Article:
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Dental Material Selection

Trusted digital dental material selection to make your job easier

in indirect dental procedures

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About Digital Dental Material Selection

State-of-the-art digital dental materials from 3M offer an advanced process for efficiently and accurately fabricating dental crowns, inlays, onlays, bridges and veneers for a range of dental restoration procedures. Our chairside and laboratory digital dental materials and equipment—including new 3M™ Lava™ Esthetic Fluorescent Full-Contour Zirconia for durable, natural-looking full-contour restorations—help you create strong, high quality, esthetically pleasing restorations.

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Available options and selection criteria in indirect procedures

Dental material selection is one of the most crucial factors in indirect restorative dentistry and it needs to be done before anything else. To tailor the restoration individually to the indication and the patient´s needs, multiple clinical and material associated parameters have to be considered.

Depending on the clinical case, esthetics or strenght should be taken into account. The main options nowadays include silicate ceramics and oxide ceramics. In any case, the ultimate ambition should always be to save as much natural tooth structure as possible.
The most important properties of ceramics are listed in the table below.

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Available options and selection criteria in indirect procedures
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Table 1: Different ceramic materials and their relevant properties for material selection.
1 Values for specific material according to manufacturer recommendation. All other recommendations and ratings are based on the expert consensus of the five clinicians.


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Parameters for dental material selection

The influencing parameters for materials selection can be divided into two sub-categories.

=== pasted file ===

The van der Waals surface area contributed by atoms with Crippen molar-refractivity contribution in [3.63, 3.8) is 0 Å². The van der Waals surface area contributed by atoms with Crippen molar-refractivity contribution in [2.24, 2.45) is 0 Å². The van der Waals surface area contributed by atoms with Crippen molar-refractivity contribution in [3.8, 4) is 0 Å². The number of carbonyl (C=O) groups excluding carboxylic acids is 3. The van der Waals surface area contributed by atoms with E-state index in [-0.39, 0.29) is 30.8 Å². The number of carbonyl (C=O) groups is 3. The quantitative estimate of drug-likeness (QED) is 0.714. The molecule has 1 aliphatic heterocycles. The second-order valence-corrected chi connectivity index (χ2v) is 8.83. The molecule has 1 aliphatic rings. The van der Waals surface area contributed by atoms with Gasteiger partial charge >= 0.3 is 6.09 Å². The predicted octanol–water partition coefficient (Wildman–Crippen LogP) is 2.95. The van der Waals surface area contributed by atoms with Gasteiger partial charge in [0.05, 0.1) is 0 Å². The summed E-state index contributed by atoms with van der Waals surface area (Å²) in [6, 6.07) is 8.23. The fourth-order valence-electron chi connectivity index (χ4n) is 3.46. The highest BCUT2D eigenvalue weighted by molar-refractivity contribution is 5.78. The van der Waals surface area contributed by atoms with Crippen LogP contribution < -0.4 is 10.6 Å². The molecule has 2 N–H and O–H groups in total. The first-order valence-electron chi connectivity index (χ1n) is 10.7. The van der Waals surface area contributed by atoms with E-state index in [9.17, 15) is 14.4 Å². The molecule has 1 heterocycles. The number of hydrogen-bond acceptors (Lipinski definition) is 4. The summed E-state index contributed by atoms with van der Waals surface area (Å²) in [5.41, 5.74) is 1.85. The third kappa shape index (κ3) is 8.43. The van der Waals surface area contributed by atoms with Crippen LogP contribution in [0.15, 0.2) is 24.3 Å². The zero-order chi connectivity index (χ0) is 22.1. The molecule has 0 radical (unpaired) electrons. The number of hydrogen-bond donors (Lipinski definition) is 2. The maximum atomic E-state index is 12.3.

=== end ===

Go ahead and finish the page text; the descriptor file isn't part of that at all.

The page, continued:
• Clinical parameters

    • Destruction of tooth/remaining healthy tooth structure
    • Antagonist (material/natural)
    • Tooth position
    • Bonding possibilities
    • Patient’s esthetic demands
    • Functional aspects (occlusion, canine guidance)
  • Material-related parameters

    • Mechanical properties (strength)
    • Optical properties (esthetic potential)
    • Minimal wall thickness
    • Wear behavior
    • Bonding possibilities

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Decision-making

Crucial factors for the decision are the esthetic demands on one hand and the forces the restoration has to withstand on the other. While the esthetic demand is mainly determined by the location of the restoration in the patient’s mouth, it is the position, the substrate and the indication determining the required strength of a material. Selecting the appropriate option for each of the three colored circles shown in selection wheel will result in a recommendation regarding the best suitable material class.

  • Selection wheel

    Decision criteria and distinctive factors guiding material choice. Based on the case-specific  selection of one factor per circle, it will be possible to choose the most suitable material class.

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Selection wheel

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Material Selection - Clinical Examples

  • Clinical Case 1

    Clinical Case 1

    In the anterior region, esthetic demands are particularly high. Therefore, layered feldspathic ceramic crowns or hand-veneered copings made of a stronger material (e.g. 3Y-TZP Zirconia, lithium disilicate) are usually selected. Since porcelain layering is rarely associated with chipping in the anterior region, these options can be recommended in this context.

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  • Veneer preparation on the left central incisor and crown preparation on the left lateral incisor.

    Veneer preparation on the left central incisor and crown preparation on the left lateral incisor.